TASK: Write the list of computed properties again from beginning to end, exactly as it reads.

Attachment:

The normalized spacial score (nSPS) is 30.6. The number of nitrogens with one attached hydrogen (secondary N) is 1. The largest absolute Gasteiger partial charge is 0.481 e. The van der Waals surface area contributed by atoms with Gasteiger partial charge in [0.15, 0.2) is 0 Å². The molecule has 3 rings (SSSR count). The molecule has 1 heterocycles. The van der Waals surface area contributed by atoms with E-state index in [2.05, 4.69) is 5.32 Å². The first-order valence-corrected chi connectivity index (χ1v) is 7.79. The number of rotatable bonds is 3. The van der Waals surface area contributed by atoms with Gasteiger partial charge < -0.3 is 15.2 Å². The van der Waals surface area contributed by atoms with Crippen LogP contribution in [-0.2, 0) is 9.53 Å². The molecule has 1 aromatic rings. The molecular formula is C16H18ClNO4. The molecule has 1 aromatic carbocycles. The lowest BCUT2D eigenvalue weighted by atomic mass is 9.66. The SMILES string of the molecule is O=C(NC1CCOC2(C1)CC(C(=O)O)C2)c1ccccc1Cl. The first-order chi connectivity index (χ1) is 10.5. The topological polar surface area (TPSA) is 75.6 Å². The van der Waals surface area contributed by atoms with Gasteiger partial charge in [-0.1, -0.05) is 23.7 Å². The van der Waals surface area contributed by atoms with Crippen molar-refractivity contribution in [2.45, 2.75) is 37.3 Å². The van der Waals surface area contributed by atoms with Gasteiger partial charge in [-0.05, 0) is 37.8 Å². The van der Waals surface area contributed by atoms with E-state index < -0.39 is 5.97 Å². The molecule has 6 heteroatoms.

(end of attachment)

The normalized spacial score (nSPS) is 30.6. The number of nitrogens with one attached hydrogen (secondary N) is 1. The largest absolute Gasteiger partial charge is 0.481 e. The van der Waals surface area contributed by atoms with Gasteiger partial charge in [0.15, 0.2) is 0 Å². The molecule has 3 rings (SSSR count). The molecule has 1 heterocycles. The van der Waals surface area contributed by atoms with E-state index in [2.05, 4.69) is 5.32 Å². The first-order valence-corrected chi connectivity index (χ1v) is 7.79. The number of rotatable bonds is 3. The van der Waals surface area contributed by atoms with Gasteiger partial charge < -0.3 is 15.2 Å². The van der Waals surface area contributed by atoms with Crippen LogP contribution in [-0.2, 0) is 9.53 Å². The molecule has 1 aromatic rings. The molecular formula is C16H18ClNO4. The molecule has 1 aromatic carbocycles. The lowest BCUT2D eigenvalue weighted by atomic mass is 9.66. The SMILES string of the molecule is O=C(NC1CCOC2(C1)CC(C(=O)O)C2)c1ccccc1Cl. The first-order chi connectivity index (χ1) is 10.5. The topological polar surface area (TPSA) is 75.6 Å². The van der Waals surface area contributed by atoms with Gasteiger partial charge in [-0.1, -0.05) is 23.7 Å². The van der Waals surface area contributed by atoms with Crippen molar-refractivity contribution in [2.45, 2.75) is 37.3 Å². The van der Waals surface area contributed by atoms with Gasteiger partial charge in [-0.05, 0) is 37.8 Å². The van der Waals surface area contributed by atoms with E-state index < -0.39 is 5.97 Å². The molecule has 6 heteroatoms.